#onlinedating | Paedophile begs judge to help him with online dating | #bumble | #tinder | #pof

A convicted child sex offender has unsuccessfully asked a court to relax conditions applied after his conviction in order to improve his chances of success with online dating, saying the mandatory disclosure obligations were holding him back from finding love.

The South Australian man took an appeal to Australia’s Supreme Court, arguing that conditions applied after he was convicted for child sex offending in 2003 were hindering his online quest for romance, the ABC reported.

The 58-year-old man, referred to as GD in court, pleaded guilty in 2003 to three counts of indecently assaulting his 9-year-old daughter in 2000 and 2001, receiving a 12-month suspended prison sentence.

Since the conviction, GD has faced restrictions on travelling interstate, and on having contact with children.

He has also been ordered to report any contact with a child to police within two days and to inform any parents that he was a registered offender if he stayed overnight in their home.

It is that restriction that GD claimed was impeding his online dating life, telling the court it stopped him developing a relationship and pleading for the conditions to be suspended.

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Justice Greg Parker outlined the man’s dating history in his decision, stating: “Apart from the three convictions for indecent assault of his daughter in 2003 … [he] has no other convictions.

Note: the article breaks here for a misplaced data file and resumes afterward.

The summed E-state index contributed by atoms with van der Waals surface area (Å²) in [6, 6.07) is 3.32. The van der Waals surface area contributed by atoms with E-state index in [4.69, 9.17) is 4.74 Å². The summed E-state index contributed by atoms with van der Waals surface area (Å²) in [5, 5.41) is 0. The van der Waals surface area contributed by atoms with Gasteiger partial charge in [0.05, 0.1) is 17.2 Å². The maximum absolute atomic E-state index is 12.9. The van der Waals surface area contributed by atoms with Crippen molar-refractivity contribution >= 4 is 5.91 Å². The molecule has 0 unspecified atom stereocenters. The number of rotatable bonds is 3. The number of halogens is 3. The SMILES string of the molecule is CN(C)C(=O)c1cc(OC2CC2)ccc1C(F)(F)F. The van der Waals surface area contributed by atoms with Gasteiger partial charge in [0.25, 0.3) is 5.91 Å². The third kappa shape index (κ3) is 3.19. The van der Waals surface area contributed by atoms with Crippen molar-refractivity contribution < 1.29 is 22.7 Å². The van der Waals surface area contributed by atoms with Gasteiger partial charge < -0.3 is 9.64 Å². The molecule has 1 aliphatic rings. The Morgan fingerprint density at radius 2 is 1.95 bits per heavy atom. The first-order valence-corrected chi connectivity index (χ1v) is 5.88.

“[GD] has sought to make contact with women in his age group through the use of the dating site RSVP.

“He met and dated several women through the use of the RSVP site but has not had any contact for a few years.

“He has made the present application because he believes an order that will relieve him from statutory disclosure obligations that will hinder the development of a relationship.”

The use of the online dating platform was a breach of his sentencing condition itself and GD was charged for the breach when he admitted it to a psychologist.

Justice Parker said GD argued his reporting obligations “had limited his ability to establish an enduring relationship with an adult female”.

Police opposed the application to suspend the reporting obligations, saying that GD has committed serious offences against a vulnerable victim.

In denying the request, Justice Parker said that the conditions were “less likely to interfere with his prospects of developing a relationship with a woman than he believes to be the case”.

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